Thus, considered in themselves, in their own nature, in their normal state, and apart from all abuses, public services are, like private services, purely and simply acts of exchange. - Frédéric Bastiat
The benefit principle takes a market-oriented approach to taxation. The objective is to accurately determine the optimal amount of revenue that should be spent on public goods.
More equitable/fair because taxpayers, like consumers, would "pay for what they get"
Taxes are more akin to prices that people would pay for government services
Until people are made to bear the full costs of their decisions, those decisions are unlikely to be socially sound, in this as in other areas of public policy. - Bird, Richard M. (1976). Charging for Public Services: A New Look at an Old Idea
The doctrine of consumer sovereignty is applied to the provision of social goods in so far as the consumer buys national defence, police service, fire protection and electricity or water supply from the public sector of his own choice and according to the benefits received just as he buys food, clothes, fuel, tooth brushes and automobiles from the private producers. - P.C. Jain (1989), The Economics of Public Finance, 2nd ed., v. 1, p. 63.
The free-rider problem is the primary criticism given for limiting the scope of the benefit principle. When information about marginal benefits is available only from the individuals themselves, they tend to under report their valuation for a particular good, this gives rise to the preference revelation problem. Each individual can lower his tax cost by under reporting his benefits derived from the public good or service. One solution would be to implement tax choice. If taxpayers had to pay taxes anyway, but could choose where their taxes went (without the possibility of secret rebates or similar), then they would have no incentive to hide their true preferences.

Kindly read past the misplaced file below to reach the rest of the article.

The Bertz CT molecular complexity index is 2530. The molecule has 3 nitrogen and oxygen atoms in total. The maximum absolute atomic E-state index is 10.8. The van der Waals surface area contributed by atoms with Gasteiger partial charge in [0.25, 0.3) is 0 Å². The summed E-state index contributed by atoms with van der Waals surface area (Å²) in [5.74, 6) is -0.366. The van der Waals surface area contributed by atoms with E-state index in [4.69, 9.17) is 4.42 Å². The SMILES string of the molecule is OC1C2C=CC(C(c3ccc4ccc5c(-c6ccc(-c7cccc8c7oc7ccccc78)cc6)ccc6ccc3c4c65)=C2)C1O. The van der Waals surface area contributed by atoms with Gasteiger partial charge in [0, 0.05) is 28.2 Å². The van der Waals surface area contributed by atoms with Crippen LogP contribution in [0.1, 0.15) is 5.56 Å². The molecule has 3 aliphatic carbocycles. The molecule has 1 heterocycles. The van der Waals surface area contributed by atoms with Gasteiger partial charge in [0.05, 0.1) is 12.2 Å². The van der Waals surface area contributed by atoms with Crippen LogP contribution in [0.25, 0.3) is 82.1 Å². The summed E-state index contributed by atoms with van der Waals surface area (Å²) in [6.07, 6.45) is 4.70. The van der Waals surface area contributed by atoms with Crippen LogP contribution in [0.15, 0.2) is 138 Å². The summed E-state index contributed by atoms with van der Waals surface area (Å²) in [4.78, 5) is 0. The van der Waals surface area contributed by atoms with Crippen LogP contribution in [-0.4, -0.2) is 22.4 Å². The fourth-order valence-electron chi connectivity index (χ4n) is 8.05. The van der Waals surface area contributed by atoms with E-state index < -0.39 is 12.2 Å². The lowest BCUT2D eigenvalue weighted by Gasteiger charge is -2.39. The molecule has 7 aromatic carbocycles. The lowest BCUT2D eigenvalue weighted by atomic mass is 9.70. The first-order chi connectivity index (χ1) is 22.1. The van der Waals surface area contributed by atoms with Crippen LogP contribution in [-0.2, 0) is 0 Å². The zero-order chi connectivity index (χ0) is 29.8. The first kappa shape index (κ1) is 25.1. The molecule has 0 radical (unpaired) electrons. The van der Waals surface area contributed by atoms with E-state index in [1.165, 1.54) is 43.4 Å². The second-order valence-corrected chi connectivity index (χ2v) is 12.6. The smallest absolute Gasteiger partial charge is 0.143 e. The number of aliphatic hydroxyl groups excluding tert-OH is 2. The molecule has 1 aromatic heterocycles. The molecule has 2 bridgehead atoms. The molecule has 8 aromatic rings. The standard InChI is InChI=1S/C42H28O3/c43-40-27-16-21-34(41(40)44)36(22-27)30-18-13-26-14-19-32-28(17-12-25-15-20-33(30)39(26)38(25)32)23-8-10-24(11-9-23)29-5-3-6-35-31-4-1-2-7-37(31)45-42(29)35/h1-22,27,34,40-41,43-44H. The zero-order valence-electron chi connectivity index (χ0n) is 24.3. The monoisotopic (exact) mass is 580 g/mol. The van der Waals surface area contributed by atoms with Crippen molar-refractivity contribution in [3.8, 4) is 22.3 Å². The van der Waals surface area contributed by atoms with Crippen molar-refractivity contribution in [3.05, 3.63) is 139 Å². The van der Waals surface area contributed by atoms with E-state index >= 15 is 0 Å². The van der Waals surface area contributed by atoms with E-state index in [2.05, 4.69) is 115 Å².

^Fritz Neumark and Charles E. McLure, Jr., 2013. "Taxation," The Benefit Principle, Encyclopædia Britannica, preview.
^• Richard A. Musgrave and Peggy B. Musgrave, 1973. Public Finance in Theory and Practice, ch. 3, "The Theory of Social Goods," C. Efficient Provision of Social Goods, p.68.
• Richard A. Musgrave and Alan T. Peacock, ed.,  1994. Classics in the Theory of Public Finance, pp. 72-119 for discussion and the relevant publications. Description and contents.
^ abBernd Hansjürgens, 2000. "The Influence of Knut Wicksell on Richard Musgrave and James Buchanan", Public Choice", 103(1/2), pp. 95-116.
^Richard A. Musgrave, 1959. The Theory of Public Finance, ch. 4, "The Benefit Approach," pp. 71-89.
^Richard A. Musgrave and Peggy B. Musgrave, 1973. Public Finance in Theory and Practice (under "Subject Index," Benefit Principle).